Ask Dr. Limo

LCT Staff
Posted on November 14, 2005

LCT’s resident car doctor, Bryan Baker, has been working on vehicles for most of his life. As a young boy, he started working on cars with his father. Baker has been a professional mechanic for almost 17 years, including three years as a mechanic for the United States Marine Corps.
In 1996, Baker started working on limousines for a local limo service in Huntsville, Ala. It wasn’t long before word got out that there was a local mechanic who was proficient with all types of limousines. Baker currently owns Classic Automotive & Limousine Service Center in Huntsville, Ala., and repairs limousines for at least seven local operators, including Starlight Limousine Service, the 2005 Operator of the Year Award winner for 1-10 Vehicles.

Baker receives numerous e-mail inquiries from LCT readers regarding mechanical problems. He volunteers his time to respond to each and every one of them. Here are a few recent Q-and-A’s:

Q: I have a 2003 Town Car that I purchased brand new from the dealer. It has been serviced to the “nines” from the day we brought it home. At 30,000 miles, the dealer did the recommended transmission service. At about 70,000 miles, our mechanic did a full service on the transmission, including dropping the pan, replacing the filter and replacing the fluid with Mercon V. I know he used the correct fluid because I brought it with me and I asked to see the pan when it was dropped. It had some shavings around the magnet in the pan, which I was told is normal.

Not long after the service, the transmission tended to shift a bit harder than usual. I brought this up to the mechanic and he said the transmission was probably shifting soft prior to the change and that I shouldn’t worry. About a week ago, the car jerked as if losing all power. I immediately let off the gas and the transmission felt as if it went back into gear smoothly. When I hit the gas it would speed up to about 35 mph and then the motor would rev up as in neutral and the car goes nowhere. I can drive it up to 70 mph when I accelerate slowly but if I hit the gas hard, it is non-responsive. I am wondering if the service was done incorrectly.

A: I would have the pan removed and check to see if the filter was installed correctly with the correct parts. It sounds like it is slipping due to low-line pressure caused by a filter leaking air into the pump. It is unusual for these transmissions to fail before reaching 150,000 miles. They are very good units, especially if they are serviced regularly.

Q: The hazard warning lights do not come on, but I can hear them when I press the brake pedal. The transmission lever will not engage (move from the parked position) unless the hazard button is activated. It then engages easier if you take your foot off the brake. What could be the problem?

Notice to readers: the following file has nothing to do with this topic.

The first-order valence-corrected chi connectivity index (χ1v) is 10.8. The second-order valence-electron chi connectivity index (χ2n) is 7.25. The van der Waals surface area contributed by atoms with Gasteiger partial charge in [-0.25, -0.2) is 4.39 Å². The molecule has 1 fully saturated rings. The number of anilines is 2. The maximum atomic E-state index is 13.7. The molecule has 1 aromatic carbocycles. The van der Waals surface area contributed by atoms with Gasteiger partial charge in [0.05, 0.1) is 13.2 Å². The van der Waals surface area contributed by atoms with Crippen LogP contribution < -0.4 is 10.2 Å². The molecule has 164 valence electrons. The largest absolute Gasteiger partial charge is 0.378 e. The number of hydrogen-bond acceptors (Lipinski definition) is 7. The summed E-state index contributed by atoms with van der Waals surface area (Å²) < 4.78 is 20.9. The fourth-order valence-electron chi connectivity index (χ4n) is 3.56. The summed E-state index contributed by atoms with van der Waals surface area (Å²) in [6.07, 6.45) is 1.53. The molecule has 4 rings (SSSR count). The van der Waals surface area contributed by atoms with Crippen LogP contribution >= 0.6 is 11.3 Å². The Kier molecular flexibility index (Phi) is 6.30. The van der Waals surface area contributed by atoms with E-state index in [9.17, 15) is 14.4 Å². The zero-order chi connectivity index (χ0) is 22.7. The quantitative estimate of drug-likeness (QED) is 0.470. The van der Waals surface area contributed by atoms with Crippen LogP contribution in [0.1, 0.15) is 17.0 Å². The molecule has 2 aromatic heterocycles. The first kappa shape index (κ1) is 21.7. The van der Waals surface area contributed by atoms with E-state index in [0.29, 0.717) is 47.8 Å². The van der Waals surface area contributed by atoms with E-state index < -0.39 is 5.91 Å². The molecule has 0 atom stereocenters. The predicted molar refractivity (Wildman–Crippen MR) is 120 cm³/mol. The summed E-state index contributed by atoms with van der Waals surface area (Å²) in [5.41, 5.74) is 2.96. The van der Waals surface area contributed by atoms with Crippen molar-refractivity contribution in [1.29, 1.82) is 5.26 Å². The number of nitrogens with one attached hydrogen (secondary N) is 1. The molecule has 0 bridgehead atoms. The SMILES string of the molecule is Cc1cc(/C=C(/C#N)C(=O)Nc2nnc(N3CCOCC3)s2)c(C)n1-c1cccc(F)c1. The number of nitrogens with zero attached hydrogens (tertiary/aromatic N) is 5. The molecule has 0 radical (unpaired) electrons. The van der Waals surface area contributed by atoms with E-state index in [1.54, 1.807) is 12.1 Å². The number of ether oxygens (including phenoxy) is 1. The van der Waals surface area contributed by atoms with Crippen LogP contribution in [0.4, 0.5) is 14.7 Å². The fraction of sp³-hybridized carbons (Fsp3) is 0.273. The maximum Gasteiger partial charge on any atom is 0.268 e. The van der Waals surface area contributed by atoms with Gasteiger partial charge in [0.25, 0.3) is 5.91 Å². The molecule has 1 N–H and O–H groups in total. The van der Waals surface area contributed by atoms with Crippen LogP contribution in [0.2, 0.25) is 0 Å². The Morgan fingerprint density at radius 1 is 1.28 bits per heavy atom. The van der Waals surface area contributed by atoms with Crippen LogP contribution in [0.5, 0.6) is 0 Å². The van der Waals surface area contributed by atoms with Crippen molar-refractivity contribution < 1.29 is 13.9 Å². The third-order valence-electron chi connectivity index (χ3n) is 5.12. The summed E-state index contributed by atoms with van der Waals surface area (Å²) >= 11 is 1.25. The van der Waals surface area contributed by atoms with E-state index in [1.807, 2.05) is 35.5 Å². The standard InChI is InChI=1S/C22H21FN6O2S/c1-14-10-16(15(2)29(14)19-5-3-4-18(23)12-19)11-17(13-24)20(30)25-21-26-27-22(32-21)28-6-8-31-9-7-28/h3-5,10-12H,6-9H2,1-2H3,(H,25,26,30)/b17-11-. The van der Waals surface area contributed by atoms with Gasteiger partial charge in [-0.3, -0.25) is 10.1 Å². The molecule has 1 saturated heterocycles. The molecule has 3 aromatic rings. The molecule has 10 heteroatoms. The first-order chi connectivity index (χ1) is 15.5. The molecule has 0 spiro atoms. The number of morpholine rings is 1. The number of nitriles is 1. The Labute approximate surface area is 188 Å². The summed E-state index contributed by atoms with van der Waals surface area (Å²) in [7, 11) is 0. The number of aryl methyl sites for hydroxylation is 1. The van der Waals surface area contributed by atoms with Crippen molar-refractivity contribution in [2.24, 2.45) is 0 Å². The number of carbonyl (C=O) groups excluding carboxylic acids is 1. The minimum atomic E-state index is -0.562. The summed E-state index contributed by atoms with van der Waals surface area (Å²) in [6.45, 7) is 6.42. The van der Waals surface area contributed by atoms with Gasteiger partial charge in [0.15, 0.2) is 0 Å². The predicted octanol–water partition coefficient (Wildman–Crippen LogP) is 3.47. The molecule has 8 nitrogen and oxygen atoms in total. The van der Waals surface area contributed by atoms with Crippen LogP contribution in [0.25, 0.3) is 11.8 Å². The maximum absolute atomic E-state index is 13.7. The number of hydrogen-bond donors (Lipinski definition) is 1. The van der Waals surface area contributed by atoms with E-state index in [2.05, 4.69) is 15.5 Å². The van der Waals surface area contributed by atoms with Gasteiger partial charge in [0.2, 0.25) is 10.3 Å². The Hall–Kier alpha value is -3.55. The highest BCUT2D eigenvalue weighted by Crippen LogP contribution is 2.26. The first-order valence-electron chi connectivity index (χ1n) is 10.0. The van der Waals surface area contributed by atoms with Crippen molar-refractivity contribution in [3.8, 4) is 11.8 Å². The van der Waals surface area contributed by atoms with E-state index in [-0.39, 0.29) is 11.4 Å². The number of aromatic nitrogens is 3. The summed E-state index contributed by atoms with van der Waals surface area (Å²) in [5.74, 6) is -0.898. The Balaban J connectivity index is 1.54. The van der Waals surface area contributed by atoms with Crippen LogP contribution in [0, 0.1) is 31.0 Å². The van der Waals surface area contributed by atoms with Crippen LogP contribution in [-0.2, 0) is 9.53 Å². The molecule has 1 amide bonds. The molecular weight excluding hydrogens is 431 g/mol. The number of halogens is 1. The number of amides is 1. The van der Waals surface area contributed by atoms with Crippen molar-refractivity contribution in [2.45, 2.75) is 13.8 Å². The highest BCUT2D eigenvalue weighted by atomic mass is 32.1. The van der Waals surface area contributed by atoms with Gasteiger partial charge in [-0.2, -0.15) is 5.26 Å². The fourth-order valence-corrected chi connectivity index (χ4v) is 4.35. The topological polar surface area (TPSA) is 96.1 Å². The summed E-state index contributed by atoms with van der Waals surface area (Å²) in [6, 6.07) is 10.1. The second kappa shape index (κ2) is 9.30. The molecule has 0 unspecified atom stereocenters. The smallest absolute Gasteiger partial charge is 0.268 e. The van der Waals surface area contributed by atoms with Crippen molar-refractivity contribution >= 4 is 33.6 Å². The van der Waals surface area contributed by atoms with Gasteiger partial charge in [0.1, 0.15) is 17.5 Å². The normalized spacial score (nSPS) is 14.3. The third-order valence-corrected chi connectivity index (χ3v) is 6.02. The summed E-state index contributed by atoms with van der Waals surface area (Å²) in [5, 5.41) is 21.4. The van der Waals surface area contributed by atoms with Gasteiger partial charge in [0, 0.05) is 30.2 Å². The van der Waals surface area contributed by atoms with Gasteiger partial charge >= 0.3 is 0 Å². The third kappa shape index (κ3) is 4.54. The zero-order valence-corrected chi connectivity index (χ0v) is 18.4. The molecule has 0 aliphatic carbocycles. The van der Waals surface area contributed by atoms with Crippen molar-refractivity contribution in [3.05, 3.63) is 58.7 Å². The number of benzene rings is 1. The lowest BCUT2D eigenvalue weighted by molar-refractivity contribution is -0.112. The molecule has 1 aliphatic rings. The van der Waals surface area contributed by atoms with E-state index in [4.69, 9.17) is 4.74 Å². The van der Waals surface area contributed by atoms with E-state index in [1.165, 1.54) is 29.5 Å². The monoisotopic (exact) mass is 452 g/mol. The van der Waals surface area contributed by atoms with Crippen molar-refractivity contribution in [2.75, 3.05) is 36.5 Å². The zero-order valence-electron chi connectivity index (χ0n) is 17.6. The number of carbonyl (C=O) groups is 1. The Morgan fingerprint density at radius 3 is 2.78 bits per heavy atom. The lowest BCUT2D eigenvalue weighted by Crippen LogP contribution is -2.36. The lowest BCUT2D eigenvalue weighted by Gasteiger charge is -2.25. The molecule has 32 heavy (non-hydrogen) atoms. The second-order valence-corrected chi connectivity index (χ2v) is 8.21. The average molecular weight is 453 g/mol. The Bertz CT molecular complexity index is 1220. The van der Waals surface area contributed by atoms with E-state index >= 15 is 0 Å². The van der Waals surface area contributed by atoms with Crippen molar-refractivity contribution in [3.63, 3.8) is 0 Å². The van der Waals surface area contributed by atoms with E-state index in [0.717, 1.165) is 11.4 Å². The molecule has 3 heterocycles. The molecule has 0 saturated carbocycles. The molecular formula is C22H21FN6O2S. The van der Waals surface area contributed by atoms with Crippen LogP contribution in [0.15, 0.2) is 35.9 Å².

A: It sounds as if you have a bad connection on the rear of the turn signal switch. I have seen many of these switches melt the connectors due to heat from a bad connection. If this is the case with yours, you will have to get a new connector from a salvage yard and solder it on as the replacement is not available from Ford. If you remove the shroud around the steering column and remove the switch, you should be able to see any damage.

Q: I have a 1994 six-passenger Lincoln limousine. Occasionally, after the car sits in heavy rain, a wet spot appears in the ceiling just behind the divider. The vehicle has a full vinyl top and a sunroof. I can’t find any problems with the vinyl, and I have even sealed up the sunroof with a high-grade silicone. What am I missing?
A: Anytime there is a hole in the roof, you have the chance of water getting in. I bet the water source is from the sunroof. Remove the silicone and open the roof. You will find drain tubes on either side that you can blow out with air. They are probably just clogged. When you reclose the sunroof, and are not planning on opening it again, I would use a windshield urethane product to seal the rubber around the roof. Silicone doesn’t stick to rubber very well and it will actually help water intrude.

Q: I have a problem with a 2003 limousine. The battery light comes on right after I start the car. I have changed the alternator and it made no difference. The car has a secondary alternator and battery but I am sure these are not linked to the problem.
A: You didn’t say what type of car it is, but the dual alternators are a help. I have seen coachbuilders tie the indicator light on the dash to both alternators, so either one can turn the light on. The way to check this is to run the car with the light on, disconnect the plug from each alternator (one, then the other, then both) and see when the light goes off. It is possible that the secondary alternator is bad and making the light come on. I have also seen loose pins on the alternator field connector make intermittent contact and make the light come on and off.

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